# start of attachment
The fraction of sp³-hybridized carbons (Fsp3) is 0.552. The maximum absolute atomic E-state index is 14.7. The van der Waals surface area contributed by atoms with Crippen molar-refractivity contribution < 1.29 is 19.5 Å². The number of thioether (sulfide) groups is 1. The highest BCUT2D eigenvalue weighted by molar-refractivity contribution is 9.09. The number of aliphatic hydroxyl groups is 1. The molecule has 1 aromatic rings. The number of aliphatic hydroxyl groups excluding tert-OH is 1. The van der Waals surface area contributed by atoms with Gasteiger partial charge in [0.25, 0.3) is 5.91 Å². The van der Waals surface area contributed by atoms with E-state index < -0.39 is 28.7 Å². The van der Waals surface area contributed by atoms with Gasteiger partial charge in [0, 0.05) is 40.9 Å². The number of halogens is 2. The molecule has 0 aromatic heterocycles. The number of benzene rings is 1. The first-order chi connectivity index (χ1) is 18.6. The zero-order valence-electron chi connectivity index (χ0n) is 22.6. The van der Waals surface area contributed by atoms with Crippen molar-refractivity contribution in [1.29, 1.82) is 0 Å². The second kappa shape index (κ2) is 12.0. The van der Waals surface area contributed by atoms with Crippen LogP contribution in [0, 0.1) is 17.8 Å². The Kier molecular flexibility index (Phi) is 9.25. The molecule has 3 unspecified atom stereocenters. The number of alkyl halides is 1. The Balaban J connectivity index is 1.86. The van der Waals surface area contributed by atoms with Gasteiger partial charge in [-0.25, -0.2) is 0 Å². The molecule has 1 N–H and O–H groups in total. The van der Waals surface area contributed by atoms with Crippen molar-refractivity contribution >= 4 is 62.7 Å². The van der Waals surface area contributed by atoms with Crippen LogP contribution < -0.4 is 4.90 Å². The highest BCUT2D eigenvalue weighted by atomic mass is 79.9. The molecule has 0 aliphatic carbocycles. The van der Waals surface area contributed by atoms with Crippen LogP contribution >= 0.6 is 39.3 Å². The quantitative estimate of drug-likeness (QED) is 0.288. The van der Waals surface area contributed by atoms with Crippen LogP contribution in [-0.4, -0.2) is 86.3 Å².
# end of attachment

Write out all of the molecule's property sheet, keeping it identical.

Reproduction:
The fraction of sp³-hybridized carbons (Fsp3) is 0.552. The maximum absolute atomic E-state index is 14.7. The van der Waals surface area contributed by atoms with Crippen molar-refractivity contribution < 1.29 is 19.5 Å². The number of thioether (sulfide) groups is 1. The highest BCUT2D eigenvalue weighted by molar-refractivity contribution is 9.09. The number of aliphatic hydroxyl groups is 1. The molecule has 1 aromatic rings. The number of aliphatic hydroxyl groups excluding tert-OH is 1. The van der Waals surface area contributed by atoms with Gasteiger partial charge in [0.25, 0.3) is 5.91 Å². The van der Waals surface area contributed by atoms with E-state index < -0.39 is 28.7 Å². The van der Waals surface area contributed by atoms with Gasteiger partial charge in [0, 0.05) is 40.9 Å². The number of halogens is 2. The molecule has 0 aromatic heterocycles. The number of benzene rings is 1. The first-order chi connectivity index (χ1) is 18.6. The zero-order valence-electron chi connectivity index (χ0n) is 22.6. The van der Waals surface area contributed by atoms with Crippen molar-refractivity contribution in [1.29, 1.82) is 0 Å². The second kappa shape index (κ2) is 12.0. The van der Waals surface area contributed by atoms with Crippen LogP contribution in [0, 0.1) is 17.8 Å². The Kier molecular flexibility index (Phi) is 9.25. The molecule has 3 unspecified atom stereocenters. The number of alkyl halides is 1. The Balaban J connectivity index is 1.86. The van der Waals surface area contributed by atoms with Gasteiger partial charge in [-0.25, -0.2) is 0 Å². The molecule has 1 N–H and O–H groups in total. The van der Waals surface area contributed by atoms with Crippen molar-refractivity contribution >= 4 is 62.7 Å². The van der Waals surface area contributed by atoms with Crippen LogP contribution < -0.4 is 4.90 Å². The highest BCUT2D eigenvalue weighted by atomic mass is 79.9. The molecule has 0 aliphatic carbocycles. The van der Waals surface area contributed by atoms with Crippen LogP contribution >= 0.6 is 39.3 Å². The quantitative estimate of drug-likeness (QED) is 0.288. The van der Waals surface area contributed by atoms with Crippen LogP contribution in [-0.4, -0.2) is 86.3 Å².